Several years ago I signed up for a walk in the woods with a naturalist. As we strolled through beautiful wooded areas I asked our guide, “What’s the name of this plant?” and “What kind of tree is that?”
Instead of answering, he asked: “What color is that plant?” “What’s the shape of its leaf?” “How does it smell?”
I soon became annoyed and asked again: “What’s the name of that plant?” He responded: “If I tell you the name, you’ll lose interest and start thinking you know everything about it.”
His lesson stuck with me, and I have seen it’s relevance in other parts of my life.
Recently I visited dear friends. We always have fun together. But this time we started bumping heads, as we have radically different political views.
It was easy to argue. We knew lots of facts. But after a while, I realized we weren’t getting anywhere. We became more entrenched and committed to our positions. Then I remembered the naturalist. “Once you name it, you’ll start thinking you know everything about it.”
Clearly, I was in one camp, and they were in another. And both sides assumed we knew what the other felt and believed.
So I changed. I started listening. I started looking for common ground. I began asking: “Where do we agree?” and “What are we both concerned about?”
It was hard work. I found it much easier to argue than to listen. Many times I wanted to change the topic, avoid, dodge, or debate. I forced myself to listen and look for areas of agreement. I often stumbled. But in the process I discovered a few helpful guidelines:
1. Stay out of a box. As soon as I associated with a party or advocated a controversial idea, my views were suspect. I became “one of those people.” But if I avoided labels and focused on specifics, I found many shared interests and even agreement. Rather than arguing about global warming, we agreed pollution was a concern. Instead of debating gun control, we agreed on the need for greater safety. Avoiding labels helped.
2. Ask questions. Be curious. Genuinely curious. Ask: “What kind of world do you want to live in?” and “What goals do you have for your family, community, country?” Amazingly, we often wanted the same things: safe streets, effective education, a working government, ethical leaders, etc. Questions helped us get to the heart of what mattered.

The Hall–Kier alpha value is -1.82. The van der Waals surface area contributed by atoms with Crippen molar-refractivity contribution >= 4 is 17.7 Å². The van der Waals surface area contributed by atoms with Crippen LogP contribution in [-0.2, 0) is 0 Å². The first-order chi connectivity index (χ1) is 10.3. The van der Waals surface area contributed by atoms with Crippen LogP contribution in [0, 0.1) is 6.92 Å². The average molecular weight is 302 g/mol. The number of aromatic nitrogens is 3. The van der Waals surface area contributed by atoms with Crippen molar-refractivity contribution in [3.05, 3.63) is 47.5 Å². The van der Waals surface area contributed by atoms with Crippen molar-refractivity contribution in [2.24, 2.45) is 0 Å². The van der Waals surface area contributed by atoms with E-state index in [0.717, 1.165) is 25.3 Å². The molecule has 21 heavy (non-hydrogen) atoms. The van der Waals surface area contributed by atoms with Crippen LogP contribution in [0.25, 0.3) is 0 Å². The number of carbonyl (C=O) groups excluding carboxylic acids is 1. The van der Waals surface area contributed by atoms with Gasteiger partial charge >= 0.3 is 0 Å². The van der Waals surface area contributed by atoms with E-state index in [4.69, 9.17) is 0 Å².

3. Don’t go down the rabbit hole. It’s easy to react. You might be offended by what you hear. It might make your hair stand on end. But don’t take offense. Do share your views. But just for a moment, let go of the need to be right. Make room for differences. Be respectful. Keep talking. It’s so easy to take offense. Don’t go down that rabbit hole. It doesn’t help.
4. Stick with it. This is some of the toughest work you’ll ever do. Our brains crave the dopamine that comes with a good fight. When we hear bad news about the other side, or read an article that validates our point of view, we cheer. Save it for the football field. That’s where it belongs.
Today, there’s too much at stake to join the fray. When regular folks like you and me start talking, showing respect, listening past our differences and finding common ground, we find solutions. And there is less bickering, less wasted time, fewer walled off fortresses.
What we’re doing now isn’t working. Let’s try a different way.
The opportunities to listen and find common ground are everywhere. Don’t wait for anyone else. Be the first. Start with your family, church, community and in every conversation. You won’t win every battle; you may not change anyone’s mind. But you’ll learn what matters and have a fighting chance of bringing about positive change and making a difference.
Be the one. Show the way. Start today.
Faith Ralston, of North Oaks, is an author and leadership consultant.